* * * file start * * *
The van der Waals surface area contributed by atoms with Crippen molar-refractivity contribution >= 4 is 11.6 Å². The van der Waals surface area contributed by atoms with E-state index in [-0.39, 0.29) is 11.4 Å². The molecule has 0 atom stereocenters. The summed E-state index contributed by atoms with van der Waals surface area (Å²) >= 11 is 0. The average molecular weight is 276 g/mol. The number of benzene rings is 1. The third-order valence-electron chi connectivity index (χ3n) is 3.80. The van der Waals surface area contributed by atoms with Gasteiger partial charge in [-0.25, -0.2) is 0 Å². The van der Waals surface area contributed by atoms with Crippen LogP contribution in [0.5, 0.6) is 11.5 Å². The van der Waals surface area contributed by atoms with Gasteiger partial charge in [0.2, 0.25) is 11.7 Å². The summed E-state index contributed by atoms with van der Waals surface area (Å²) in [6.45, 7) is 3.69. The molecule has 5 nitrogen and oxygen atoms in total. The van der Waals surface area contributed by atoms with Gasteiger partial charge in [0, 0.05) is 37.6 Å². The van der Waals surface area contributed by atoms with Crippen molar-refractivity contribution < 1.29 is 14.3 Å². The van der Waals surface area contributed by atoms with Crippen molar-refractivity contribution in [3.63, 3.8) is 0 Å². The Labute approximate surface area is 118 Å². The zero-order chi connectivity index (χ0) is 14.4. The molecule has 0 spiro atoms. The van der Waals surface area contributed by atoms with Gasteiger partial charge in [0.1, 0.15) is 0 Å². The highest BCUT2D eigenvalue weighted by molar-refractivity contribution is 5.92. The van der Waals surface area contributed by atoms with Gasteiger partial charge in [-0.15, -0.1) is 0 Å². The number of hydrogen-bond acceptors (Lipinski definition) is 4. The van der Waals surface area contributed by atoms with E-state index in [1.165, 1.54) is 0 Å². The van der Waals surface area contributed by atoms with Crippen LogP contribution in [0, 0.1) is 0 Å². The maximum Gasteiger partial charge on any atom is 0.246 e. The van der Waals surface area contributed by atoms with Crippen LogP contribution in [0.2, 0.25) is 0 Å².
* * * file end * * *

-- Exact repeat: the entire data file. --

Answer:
The van der Waals surface area contributed by atoms with Crippen molar-refractivity contribution >= 4 is 11.6 Å². The van der Waals surface area contributed by atoms with E-state index in [-0.39, 0.29) is 11.4 Å². The molecule has 0 atom stereocenters. The summed E-state index contributed by atoms with van der Waals surface area (Å²) >= 11 is 0. The average molecular weight is 276 g/mol. The number of benzene rings is 1. The third-order valence-electron chi connectivity index (χ3n) is 3.80. The van der Waals surface area contributed by atoms with Gasteiger partial charge in [-0.25, -0.2) is 0 Å². The van der Waals surface area contributed by atoms with Crippen LogP contribution in [0.5, 0.6) is 11.5 Å². The van der Waals surface area contributed by atoms with Gasteiger partial charge in [0.2, 0.25) is 11.7 Å². The summed E-state index contributed by atoms with van der Waals surface area (Å²) in [6.45, 7) is 3.69. The molecule has 5 nitrogen and oxygen atoms in total. The van der Waals surface area contributed by atoms with Gasteiger partial charge in [0, 0.05) is 37.6 Å². The van der Waals surface area contributed by atoms with Crippen molar-refractivity contribution < 1.29 is 14.3 Å². The van der Waals surface area contributed by atoms with Crippen molar-refractivity contribution in [3.63, 3.8) is 0 Å². The Labute approximate surface area is 118 Å². The zero-order chi connectivity index (χ0) is 14.4. The molecule has 0 spiro atoms. The van der Waals surface area contributed by atoms with Gasteiger partial charge in [0.1, 0.15) is 0 Å². The highest BCUT2D eigenvalue weighted by molar-refractivity contribution is 5.92. The van der Waals surface area contributed by atoms with Gasteiger partial charge in [-0.15, -0.1) is 0 Å². The number of hydrogen-bond acceptors (Lipinski definition) is 4. The van der Waals surface area contributed by atoms with E-state index in [1.165, 1.54) is 0 Å². The van der Waals surface area contributed by atoms with Crippen LogP contribution in [0, 0.1) is 0 Å². The maximum Gasteiger partial charge on any atom is 0.246 e. The van der Waals surface area contributed by atoms with Crippen LogP contribution in [0.2, 0.25) is 0 Å².